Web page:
Take a look at the tabloids and you might wonder whether getting cast on a reality show is worth it. Richard Hatch of "Survivor" served time in jail on tax evasion charges after he won his season. Worse, Joseph Cerniglia jumped off the George Washington Bridge a few years after being subjected to the vitriol of Gordon Ramsay on "Kitchen Nightmares" [source: The Hollywood Reporter]. Getting cast on a reality TV show might seem like career common sense, but is it?
When it comes to reality TV, yes. Cary Williams-Nunez, owner of Prime Time Boxing, says her business increased by 40 percent after she appeared as a contestant on "Fear Factor"[source: Ellin]. Several reality contestants spun their "Survivor" success into lucrative careers. John Cochran, who won season 26, landed a job in television, writing for the CBS show "The Millers." Perhaps most notably, Elisabeth Hasselbeck, a final four finisher in season two, went on to a career as co-host of "The View" with Whoopi Goldberg, Barbara Walters and others. After a decade working that sweet gig, Hasselbeck landed another TV job as co-host of "Fox and Friends."
Even if a contestant doesn't win, just being on a reality competition can open doors to exciting careers. Many "America's Next Top Model" alums go on to achieve their dreams of modeling professionally. One contestant, Fatima Siad, actually landed top-level work as the face of Hervé Léger's spring 2012 campaign. Fashion designer Austin Scarlett, who appeared on season one of "Project Runway," scored a job with Kenneth Pool as creative director for his bridal line. One of the most exciting reality competition success stories has to be Jennifer Hudson's. Hudson finished seventh on her season of "American Idol" and went on to become an Academy Award-winning actress and a successful recording artist.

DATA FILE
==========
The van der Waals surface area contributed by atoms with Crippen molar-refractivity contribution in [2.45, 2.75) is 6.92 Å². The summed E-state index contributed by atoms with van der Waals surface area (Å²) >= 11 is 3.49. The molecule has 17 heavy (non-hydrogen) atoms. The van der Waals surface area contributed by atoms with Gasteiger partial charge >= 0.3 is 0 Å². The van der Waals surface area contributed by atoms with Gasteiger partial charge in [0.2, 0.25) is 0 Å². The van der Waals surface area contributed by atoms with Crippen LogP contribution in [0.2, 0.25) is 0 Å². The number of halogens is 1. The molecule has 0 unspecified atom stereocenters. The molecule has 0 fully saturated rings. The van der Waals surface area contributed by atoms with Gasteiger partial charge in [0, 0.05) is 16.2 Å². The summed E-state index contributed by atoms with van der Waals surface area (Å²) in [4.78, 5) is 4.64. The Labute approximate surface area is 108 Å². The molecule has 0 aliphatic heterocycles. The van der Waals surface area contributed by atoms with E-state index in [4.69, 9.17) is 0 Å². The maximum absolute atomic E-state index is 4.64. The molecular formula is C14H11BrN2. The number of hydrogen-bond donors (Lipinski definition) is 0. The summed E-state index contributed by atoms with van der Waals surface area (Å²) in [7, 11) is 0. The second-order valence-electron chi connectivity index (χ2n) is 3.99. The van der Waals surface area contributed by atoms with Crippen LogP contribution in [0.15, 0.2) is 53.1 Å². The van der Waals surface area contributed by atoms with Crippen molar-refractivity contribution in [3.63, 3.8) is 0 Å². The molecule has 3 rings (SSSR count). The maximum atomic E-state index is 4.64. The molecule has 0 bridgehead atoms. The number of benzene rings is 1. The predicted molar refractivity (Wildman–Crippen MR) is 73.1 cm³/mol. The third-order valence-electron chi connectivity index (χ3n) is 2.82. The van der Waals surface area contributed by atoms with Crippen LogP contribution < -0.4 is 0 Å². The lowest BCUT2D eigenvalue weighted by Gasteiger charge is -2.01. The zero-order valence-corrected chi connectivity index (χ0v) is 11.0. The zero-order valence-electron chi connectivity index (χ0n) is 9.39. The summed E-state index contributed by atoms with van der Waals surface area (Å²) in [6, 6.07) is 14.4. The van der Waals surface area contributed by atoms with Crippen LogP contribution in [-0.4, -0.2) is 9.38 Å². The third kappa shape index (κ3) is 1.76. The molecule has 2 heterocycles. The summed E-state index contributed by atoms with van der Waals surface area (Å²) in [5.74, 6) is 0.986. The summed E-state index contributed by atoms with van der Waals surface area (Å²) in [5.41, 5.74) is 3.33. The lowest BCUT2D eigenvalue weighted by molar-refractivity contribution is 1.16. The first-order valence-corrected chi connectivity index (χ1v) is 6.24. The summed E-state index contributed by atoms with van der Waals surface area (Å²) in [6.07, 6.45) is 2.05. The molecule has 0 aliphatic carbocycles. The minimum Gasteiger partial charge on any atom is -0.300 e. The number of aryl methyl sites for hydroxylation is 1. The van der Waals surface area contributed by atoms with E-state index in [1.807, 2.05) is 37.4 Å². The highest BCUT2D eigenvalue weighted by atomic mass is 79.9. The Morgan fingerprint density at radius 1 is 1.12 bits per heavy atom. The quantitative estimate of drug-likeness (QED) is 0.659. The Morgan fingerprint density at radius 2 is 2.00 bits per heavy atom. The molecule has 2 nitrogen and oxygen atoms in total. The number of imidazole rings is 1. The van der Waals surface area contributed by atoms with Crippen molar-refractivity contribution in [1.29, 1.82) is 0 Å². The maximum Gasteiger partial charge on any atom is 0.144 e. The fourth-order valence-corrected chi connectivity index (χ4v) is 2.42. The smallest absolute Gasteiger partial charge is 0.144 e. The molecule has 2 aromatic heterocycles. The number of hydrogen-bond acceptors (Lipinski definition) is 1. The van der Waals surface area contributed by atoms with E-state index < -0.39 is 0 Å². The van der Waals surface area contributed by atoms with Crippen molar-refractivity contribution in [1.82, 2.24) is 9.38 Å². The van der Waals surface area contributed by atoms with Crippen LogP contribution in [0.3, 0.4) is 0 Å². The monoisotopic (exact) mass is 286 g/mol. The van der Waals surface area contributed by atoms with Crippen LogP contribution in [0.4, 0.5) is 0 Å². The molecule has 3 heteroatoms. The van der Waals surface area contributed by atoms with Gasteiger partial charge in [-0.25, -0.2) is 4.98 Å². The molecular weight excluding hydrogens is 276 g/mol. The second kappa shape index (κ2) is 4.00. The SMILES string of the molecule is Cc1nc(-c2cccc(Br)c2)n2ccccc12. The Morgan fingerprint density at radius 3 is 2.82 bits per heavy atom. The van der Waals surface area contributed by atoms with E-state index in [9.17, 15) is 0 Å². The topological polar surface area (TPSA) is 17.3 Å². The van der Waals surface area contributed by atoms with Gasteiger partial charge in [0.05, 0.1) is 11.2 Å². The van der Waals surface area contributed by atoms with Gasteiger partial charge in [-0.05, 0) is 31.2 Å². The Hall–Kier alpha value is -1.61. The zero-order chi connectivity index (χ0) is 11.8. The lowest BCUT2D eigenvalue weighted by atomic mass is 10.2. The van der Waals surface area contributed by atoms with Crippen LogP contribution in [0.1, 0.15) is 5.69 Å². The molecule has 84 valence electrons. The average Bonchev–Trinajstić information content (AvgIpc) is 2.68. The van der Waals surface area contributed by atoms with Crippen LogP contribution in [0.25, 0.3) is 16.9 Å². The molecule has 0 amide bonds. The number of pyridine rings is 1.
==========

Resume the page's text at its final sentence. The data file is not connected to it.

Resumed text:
Being on a reality competition isn't all fun and games. Long workdays, communications blackouts, loss of privacy and more can push contestants -- by design -- to their emotional breaking points. But for those who stick it out (and even those who lose early, but manage to make themselves memorable), the payoffs can be handsome. At the very least, appearing on a reality competition can provide new career opportunities. We keep it real with lots more reality TV links below.
- Benjamin, Jeff. "15 Greatest Musicians To Come From Singing Competitions." Fuse TV. Nov. 13, 2014. (Nov. 25, 2014) http://www.fuse.tv/2014/11/best-musicians-contestants-singing-competitions
- Ellin, Abby. "PRELUDES; Reality TV Vs. Real Careers." The New York Times. Nov. 2, 2003. (Nov. 24, 2014) http://www.nytimes.com/2003/11/02/business/preludes-reality-television-vs-real-careers.html
- LaBoy, Suzette. "'Top Chef' Winners: Does the Bravo Cooking Show Help Boost Champion Chefs' Careers?" Feb. 25, 2012. (Nov. 24, 2014) http://www.huffingtonpost.com/2012/02/25/top-chef-winners-careers_n_1301749.html
- Robinson, Melia. "Where Are They Now: The Winners of 'Survivor'." Business Insider. Aug. 22, 2013. (Nov. 24, 2014) http://www.businessinsider.com/where-are-the-survivor-winners-now-2013-8
- Silman, Anna, E. Alex Jung, and Brennan Carley. "Where Do Most Runners-up on Reality Talent Shows End Up?" Vulture. March 7, 2014. (Nov. 24, 2014) http://www.vulture.com/2014/03/where-do-finalists-for-reality-contests-end-up.html
- Staff. "The Dark Side of Reality TV: 27 Tragic Deaths." The Hollywood Reporter. April 1, 2013. (Nov. 24, 2014) http://www.hollywoodreporter.com/gallery/dark-side-reality-tv-27-432060
- Wyatt, Edward. "TV Contestants: Tired, Tipsey and Pushed to Brink." The New York Times. Aug. 1, 2009. (Nov. 24, 2014) http://www.nytimes.com/2009/08/02/business/media/02reality.html?pagewanted=all&_r=0